Taking a look at the DynamicDictionary

Daniel Williams edited this page Mar 21, 2016 · 9 revisions
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The DynamicDictionary is a dynamic type with dictionary-like behaviors, but there is a lot more to it under the covers and it's a big part of what helps Nancy provide a terse syntax in many places. The most obvious place is in the lambda expression that forms the route action. Any captured values from the request will be put into a DynamicDictionary and passed into the action for the route.

With the DynamicDictionary you are able to access the values using a standard indexer approach or by using the name of the captured value just as a normal property. Both produce the same result; it all comes down to personal preference.

Get["/hello/{name}"] = parameters => {
    return "Hello " + parameters.name;

Get["/goodbye/{name}"] = parameters => {
    return "Goodbye " + parameters["name"];

It is worth noting that if you prefer accessing captured properties via a normal property you must assign the capture group a valid C# identifier (i.e.: one that starts with an alphabetic character). There's no restriction on the name of the DynamicDictionary instance specified in your handler signature, but Nancy borrows a convention from functional programming whereby the underscore (_) indicates the value is not used:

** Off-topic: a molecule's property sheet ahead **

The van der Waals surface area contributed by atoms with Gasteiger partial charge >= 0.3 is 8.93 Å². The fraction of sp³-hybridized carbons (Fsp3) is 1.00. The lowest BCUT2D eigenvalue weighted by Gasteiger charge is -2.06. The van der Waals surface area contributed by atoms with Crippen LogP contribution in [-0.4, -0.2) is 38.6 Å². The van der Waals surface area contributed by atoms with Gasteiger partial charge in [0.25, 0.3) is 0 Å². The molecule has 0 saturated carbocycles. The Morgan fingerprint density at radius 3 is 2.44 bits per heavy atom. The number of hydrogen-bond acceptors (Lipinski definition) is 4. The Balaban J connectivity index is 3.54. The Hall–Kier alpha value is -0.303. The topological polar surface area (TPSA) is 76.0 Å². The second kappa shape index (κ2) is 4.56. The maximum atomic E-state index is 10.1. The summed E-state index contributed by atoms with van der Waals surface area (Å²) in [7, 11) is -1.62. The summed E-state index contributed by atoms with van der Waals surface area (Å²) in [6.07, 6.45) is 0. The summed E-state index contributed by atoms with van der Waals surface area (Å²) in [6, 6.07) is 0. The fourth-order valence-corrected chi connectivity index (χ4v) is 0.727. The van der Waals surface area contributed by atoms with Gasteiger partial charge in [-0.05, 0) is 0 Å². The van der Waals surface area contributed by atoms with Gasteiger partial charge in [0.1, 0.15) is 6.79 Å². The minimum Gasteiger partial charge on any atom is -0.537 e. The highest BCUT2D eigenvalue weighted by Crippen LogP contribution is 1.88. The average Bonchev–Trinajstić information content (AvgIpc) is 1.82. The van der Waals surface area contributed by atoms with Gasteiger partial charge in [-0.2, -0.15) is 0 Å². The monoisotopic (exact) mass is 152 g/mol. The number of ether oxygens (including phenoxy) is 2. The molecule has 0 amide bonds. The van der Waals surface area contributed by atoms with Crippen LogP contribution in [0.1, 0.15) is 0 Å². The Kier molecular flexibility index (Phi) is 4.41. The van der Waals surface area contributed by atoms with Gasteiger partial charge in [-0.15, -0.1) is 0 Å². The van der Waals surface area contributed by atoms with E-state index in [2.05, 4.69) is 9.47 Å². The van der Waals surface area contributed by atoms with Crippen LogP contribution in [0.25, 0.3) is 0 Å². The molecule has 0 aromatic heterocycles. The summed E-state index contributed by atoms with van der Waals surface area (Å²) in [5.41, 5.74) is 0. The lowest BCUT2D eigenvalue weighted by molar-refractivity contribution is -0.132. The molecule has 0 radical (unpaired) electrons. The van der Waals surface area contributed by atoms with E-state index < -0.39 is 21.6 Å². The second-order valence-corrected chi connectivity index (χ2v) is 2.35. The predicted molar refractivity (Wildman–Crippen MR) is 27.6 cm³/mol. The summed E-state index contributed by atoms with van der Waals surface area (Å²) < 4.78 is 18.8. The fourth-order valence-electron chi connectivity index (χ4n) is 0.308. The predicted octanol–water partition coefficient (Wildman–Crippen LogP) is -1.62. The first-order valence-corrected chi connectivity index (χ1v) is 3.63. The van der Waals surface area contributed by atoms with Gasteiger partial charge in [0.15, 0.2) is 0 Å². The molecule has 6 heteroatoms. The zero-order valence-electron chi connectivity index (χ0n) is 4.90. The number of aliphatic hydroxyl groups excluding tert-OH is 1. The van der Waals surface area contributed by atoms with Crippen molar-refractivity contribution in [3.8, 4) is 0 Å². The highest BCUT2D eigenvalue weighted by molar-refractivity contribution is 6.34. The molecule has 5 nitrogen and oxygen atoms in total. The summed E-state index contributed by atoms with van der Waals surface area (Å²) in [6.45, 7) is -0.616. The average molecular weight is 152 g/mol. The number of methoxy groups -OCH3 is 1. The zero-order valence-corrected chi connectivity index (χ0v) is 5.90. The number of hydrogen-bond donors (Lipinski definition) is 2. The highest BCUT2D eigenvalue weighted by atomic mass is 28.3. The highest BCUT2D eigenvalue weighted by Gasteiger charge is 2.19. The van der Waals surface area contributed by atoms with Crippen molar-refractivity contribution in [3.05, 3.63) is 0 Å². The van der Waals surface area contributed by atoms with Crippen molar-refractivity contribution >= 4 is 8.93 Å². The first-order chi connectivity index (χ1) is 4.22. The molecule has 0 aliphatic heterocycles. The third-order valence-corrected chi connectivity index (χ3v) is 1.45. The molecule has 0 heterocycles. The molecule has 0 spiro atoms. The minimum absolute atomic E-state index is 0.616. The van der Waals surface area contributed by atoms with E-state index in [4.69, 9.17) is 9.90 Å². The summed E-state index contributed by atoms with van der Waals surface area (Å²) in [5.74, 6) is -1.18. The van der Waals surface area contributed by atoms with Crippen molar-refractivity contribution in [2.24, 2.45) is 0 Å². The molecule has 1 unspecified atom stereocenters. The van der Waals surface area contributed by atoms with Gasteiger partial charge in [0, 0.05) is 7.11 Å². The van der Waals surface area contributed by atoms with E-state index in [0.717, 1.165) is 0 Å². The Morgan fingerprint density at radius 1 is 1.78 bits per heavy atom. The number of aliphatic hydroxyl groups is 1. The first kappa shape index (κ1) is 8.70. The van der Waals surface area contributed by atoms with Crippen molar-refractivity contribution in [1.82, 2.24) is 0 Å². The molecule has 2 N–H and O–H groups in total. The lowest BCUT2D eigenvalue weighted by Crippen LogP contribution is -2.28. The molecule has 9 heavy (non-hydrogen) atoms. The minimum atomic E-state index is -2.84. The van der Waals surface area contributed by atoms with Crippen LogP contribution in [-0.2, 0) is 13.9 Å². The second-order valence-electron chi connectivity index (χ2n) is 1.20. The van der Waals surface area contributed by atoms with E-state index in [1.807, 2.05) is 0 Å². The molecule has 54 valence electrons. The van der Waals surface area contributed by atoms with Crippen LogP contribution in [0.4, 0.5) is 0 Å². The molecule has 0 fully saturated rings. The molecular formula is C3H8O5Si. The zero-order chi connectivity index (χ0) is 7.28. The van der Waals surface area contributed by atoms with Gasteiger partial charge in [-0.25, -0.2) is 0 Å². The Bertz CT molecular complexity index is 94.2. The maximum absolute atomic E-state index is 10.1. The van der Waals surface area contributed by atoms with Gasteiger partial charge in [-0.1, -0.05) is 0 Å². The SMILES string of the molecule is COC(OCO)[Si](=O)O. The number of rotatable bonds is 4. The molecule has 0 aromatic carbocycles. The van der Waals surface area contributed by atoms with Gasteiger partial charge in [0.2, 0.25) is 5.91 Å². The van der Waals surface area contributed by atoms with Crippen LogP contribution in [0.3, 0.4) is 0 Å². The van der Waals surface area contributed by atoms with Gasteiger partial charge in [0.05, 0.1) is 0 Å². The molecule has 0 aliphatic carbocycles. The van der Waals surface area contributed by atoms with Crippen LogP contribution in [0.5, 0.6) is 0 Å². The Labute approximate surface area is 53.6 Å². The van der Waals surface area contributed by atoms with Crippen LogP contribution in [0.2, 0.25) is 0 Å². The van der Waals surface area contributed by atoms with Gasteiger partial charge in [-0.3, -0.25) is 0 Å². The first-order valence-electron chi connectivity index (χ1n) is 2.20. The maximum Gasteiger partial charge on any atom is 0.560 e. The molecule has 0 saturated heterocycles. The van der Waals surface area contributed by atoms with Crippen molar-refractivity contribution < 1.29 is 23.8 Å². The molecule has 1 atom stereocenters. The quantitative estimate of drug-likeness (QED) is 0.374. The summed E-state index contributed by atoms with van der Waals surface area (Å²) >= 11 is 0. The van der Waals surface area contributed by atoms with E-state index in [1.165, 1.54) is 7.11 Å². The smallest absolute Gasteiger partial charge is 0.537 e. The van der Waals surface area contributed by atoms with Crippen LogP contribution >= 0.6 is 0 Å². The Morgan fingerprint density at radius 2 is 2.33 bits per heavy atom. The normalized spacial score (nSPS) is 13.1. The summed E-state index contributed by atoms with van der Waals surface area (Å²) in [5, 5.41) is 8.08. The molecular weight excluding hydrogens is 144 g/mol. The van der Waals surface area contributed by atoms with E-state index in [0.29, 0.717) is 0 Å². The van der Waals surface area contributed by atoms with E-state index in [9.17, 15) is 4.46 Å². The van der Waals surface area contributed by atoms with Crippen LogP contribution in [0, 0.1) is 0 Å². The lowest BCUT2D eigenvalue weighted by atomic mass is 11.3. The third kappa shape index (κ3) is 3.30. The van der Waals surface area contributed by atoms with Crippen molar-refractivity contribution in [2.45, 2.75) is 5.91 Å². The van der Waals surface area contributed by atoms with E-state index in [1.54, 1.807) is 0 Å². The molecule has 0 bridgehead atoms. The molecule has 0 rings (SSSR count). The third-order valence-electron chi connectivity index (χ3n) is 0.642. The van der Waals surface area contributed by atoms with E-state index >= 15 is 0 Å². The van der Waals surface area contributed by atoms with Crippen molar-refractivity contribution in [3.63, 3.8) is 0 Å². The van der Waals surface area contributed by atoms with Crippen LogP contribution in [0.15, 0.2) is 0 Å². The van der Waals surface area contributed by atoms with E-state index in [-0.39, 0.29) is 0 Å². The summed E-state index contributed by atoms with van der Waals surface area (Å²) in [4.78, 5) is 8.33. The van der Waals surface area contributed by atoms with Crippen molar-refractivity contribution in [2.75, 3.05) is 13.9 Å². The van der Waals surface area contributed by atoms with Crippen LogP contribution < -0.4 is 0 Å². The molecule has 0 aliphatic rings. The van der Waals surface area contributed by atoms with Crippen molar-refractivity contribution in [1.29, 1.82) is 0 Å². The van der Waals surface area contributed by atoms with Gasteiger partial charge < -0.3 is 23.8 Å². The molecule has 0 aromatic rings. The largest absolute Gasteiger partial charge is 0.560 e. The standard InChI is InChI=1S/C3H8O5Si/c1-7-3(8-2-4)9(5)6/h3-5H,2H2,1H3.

// Underscore indicates that our method doesn't use the parameters object. 
Get["/hello"] = _ => {
    return "Hello, World!";

// whereas in this method we're using the DynamicDictionary so we give it a proper name.
Get["/hello/{name}"] = parameters => {
    return "Hello, " + parameters.name;

The stored values can explicitly or implicitly be cast to most of the primitive types and a special property, called HasValue can be checked to determine if a value has been assigned or not. The values also implement the IEquatable<> and IConvertible interfaces.

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